In the first case PAA solution in MP was cast onto clean glass plates and dried in a dry air-flowing thermal chamber at 60°C for 6 hours to obtain the PAA films, which were then stepwise cured in vacuum to obtain the totally imidized solvent free PEI films. The protocols of PAA thermal treatment used are presented in Table 1.

Table 1 Concentrations of insoluble fraction formed upon dissolution in MP of the PEI film samples obtained by using different protocols of synthesis and subsequent heat treatment

No

 

Polymer

Synthesis method

Ratio of dianhydride: diamine: PA (mol)

Heat treatment modes: temperature, °C, duration

Insoluble fraction, %

1

2

3

4

5

PEI-I

PEI-I

PEI-II

PEI-II

PEI-I

 

Single stage

Two-stage (imidization of PAA film)

Single stage

Two-stage (imidization of PAA film)

Two-stage (imidization of PAA film)

1:1:0

1:1:0

0.99:1:0.02

0.99:1:0.02

1:1:0 + PA (1 wt.%)

а) 100, 200-1h,  300-10min

b) 100, 200 – 1h,  300 – 1h

а) 100, 200 – 1h, 300-10 min.

b)  100, 200 – 1h, 300 -1 h

c) 100, 200, 250 – 1h

а)  100, 200- 1h., 300-10 min.

b)  100, 200 – 1h, 300 -1 h

d) 100, 200 – 1h, 300 -1 h, 380 -2h

а)  100, 200- 1h., 300-10 min.

b)  100, 200 – 1h, 300 -1 h

d) 100, 200 – 1h, 300 -1 h, 380 -2h

b) 100, 200 – 1h + 300 – 1h

12

75

42

76

-

0

0

6

0

0

24

0

In the second case (the one-stage method) the imidization of previously synthesized PAAs was conducted in the solution. The water formed during this reaction was removed in the form of azeotrope “toluene-water”. This process resulted in the formation of PEI solution in MP, which was then cast onto clean glass plates and dried according to the schedules similar to that of the thermal curing of the PAA films (Table 1). In both cases the thickness of all PEI films formed was 25 ± 5 mcm.

Characterization of the films

For the quantitative determination of the concentration of insoluble fraction in the PEI films subjected to the thermal treatments in different conditions, a previously weighed film samples of a mass of ~ 0.1 g were inserted into glass flasks with 10 ml of MP. Each sample was kept in the flask in room temperature conditions for 36 h. After this treatment, the solution obtained was filtered through a previously weighed Schott filter, and the precipitate was weighed after drying on the filter at 300°C up to the constant weight. The percent amount of insoluble fraction in a PEI film was calculated as the ratio of the weight of the precipitate and that of the starting film.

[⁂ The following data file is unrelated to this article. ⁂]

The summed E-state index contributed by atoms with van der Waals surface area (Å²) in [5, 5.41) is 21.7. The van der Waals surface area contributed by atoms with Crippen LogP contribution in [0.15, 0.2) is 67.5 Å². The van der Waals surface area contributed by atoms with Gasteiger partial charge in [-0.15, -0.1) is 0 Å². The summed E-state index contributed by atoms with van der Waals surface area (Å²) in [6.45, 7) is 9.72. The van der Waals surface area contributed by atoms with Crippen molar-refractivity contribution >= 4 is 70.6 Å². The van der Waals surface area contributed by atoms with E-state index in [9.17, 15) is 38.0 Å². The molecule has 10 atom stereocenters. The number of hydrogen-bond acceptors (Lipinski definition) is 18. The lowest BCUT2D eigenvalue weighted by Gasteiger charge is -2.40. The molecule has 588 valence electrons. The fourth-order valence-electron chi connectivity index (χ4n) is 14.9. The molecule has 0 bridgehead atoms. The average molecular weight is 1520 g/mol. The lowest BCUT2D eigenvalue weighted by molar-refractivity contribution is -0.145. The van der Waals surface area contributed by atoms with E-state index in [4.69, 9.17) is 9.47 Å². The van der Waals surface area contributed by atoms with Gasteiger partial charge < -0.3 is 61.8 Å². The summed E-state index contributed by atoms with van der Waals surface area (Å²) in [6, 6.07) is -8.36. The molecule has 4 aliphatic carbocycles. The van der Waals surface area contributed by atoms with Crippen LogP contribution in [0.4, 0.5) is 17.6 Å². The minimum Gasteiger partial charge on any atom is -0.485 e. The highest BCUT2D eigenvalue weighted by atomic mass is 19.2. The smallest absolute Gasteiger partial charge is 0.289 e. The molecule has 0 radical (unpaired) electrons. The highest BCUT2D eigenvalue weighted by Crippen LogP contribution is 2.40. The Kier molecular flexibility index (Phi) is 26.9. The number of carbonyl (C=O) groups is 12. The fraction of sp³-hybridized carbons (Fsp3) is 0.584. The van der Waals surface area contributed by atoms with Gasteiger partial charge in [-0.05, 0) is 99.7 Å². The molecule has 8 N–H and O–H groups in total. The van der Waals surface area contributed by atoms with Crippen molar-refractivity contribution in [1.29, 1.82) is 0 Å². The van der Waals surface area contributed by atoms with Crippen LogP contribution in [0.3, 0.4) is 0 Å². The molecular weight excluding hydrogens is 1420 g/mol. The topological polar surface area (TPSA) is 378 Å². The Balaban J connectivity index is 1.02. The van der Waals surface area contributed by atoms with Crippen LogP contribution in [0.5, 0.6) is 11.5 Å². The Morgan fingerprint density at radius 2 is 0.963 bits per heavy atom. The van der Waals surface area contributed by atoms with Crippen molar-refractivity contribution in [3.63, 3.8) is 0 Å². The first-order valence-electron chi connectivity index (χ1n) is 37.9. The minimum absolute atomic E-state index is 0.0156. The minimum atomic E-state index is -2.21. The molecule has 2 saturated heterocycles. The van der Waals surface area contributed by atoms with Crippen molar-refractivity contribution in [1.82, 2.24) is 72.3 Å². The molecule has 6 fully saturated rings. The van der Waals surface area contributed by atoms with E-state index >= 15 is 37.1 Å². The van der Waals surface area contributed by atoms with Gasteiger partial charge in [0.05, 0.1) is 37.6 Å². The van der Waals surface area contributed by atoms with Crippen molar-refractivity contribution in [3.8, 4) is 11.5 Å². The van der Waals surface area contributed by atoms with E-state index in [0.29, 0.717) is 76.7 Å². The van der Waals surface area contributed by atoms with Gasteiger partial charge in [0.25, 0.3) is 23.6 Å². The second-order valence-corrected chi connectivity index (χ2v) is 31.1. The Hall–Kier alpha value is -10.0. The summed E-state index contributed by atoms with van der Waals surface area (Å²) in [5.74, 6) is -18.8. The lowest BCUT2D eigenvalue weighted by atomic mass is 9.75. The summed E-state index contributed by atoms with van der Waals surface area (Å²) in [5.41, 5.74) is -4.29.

Intrinsic viscosity values [h] of the PEIs in MP were determined in accordance with [8].

Mechanical characteristics of the films at room temperature were determined under the uniaxial extension conditions using band-like samples of 2 mm width and 25 mm long. Experiments were carried out on AG-100kNX Plus universal mechanical tests system (Shimadzu, Japan). The extension speed was 5 mm/min.

The same equipment was used to study the stress relaxation processes in the PEI films. These tests were conducted at the temperature 245°C. The TG 209 F1 Iris (NETZSCH, Germany) thermal analyzer was used to carry out the thermogravimetric tests (TGA) of ~3 mg samples of PEI films. These specimens were analyzed in Al2O3 crucibles with a heating speed of 5 deg/min. The temperatures of the thermal destruction onset of the films studied were determined by these tests.

The FTIR spectra of films were recorded using a Vertex-70 FTIR spectrometer (Bruker) equipped with a ZnSe-attenuated total reflectance accessory (PIKE Technologies) at room temperature in a wavelengths range 4000-400 cm-1. In the process of collecting attenuated reflectance spectra, we made a correction that takes into account the depth of penetration of the irradiation depending on the wavelength. Raman spectrum was recorded by using a Nicolet iS50R spectrometer (laser 1024 nm).

The intermolecular structure of PEI films subjected to the thermal treatments at different temperatures was investigated by wide-angle X-ray diffraction (WAXD) analysis method using the general purpose X-ray diffractometer DRON-8 (Bourevestnik, Inc., Russia) with CuKα-radiation (λ = 1.54 Ǻ) and monochromatization of the incident beam by a Ni-filter. The radiation was directed transversally to the surface of the samples prepared in form of films’ stacks of the overall thickness of 1-2 mm.

The film’s density, ρ, was estimated using the flotation method as described in [10] with a laboratory-made measurement unit. A mixture of toluene and carbon tetrachloride was used to equilibrate the specimens at 20°C. The mass-spectral thermal analysis (MTA) was conducted by a quadrupole mass-spectrometer TA-QMS 403 C Aëolos (NETZSCH, Germany) coupled with the TG 209 F1 Iris thermal analyzer in which a heating of the samples under investigation was performed.

Results and discussion

To characterize the processes occurring in PEI-I films during their thermal treatments in the temperatures range up to the onset of the thermal destruction the solubility in MP was estimated of the samples 1 and 2 of this PEI previously subjected to thermal treatments in different conditions (modes a and b, Table 1).

The results of these tests (Table 1) show that yet the thermal treatment at 300°C provokes a partial loss of the solubility of the polymers prepared both by one-step and two-step methods (samples 1 and 2, respectively). For example a short (10 min) treatment at 300°C leads to a more pronounced decrease of solubility (42% of insoluble material) of films prepared by two-step method (sample 2, thermal treatment mode a) as compared to that prepared by one-step synthesis with the subsequent thermal treatment at the same temperature (12% of insoluble material, sample 1, thermal treatment mode a). The increase of the duration of films’ thermal treatment at the same temperature up to 1 h causes the increase of the volume of the insoluble fraction up to the same level (75-76%) for the samples obtained by both methods (samples 1 and 2, thermal treatment mode b).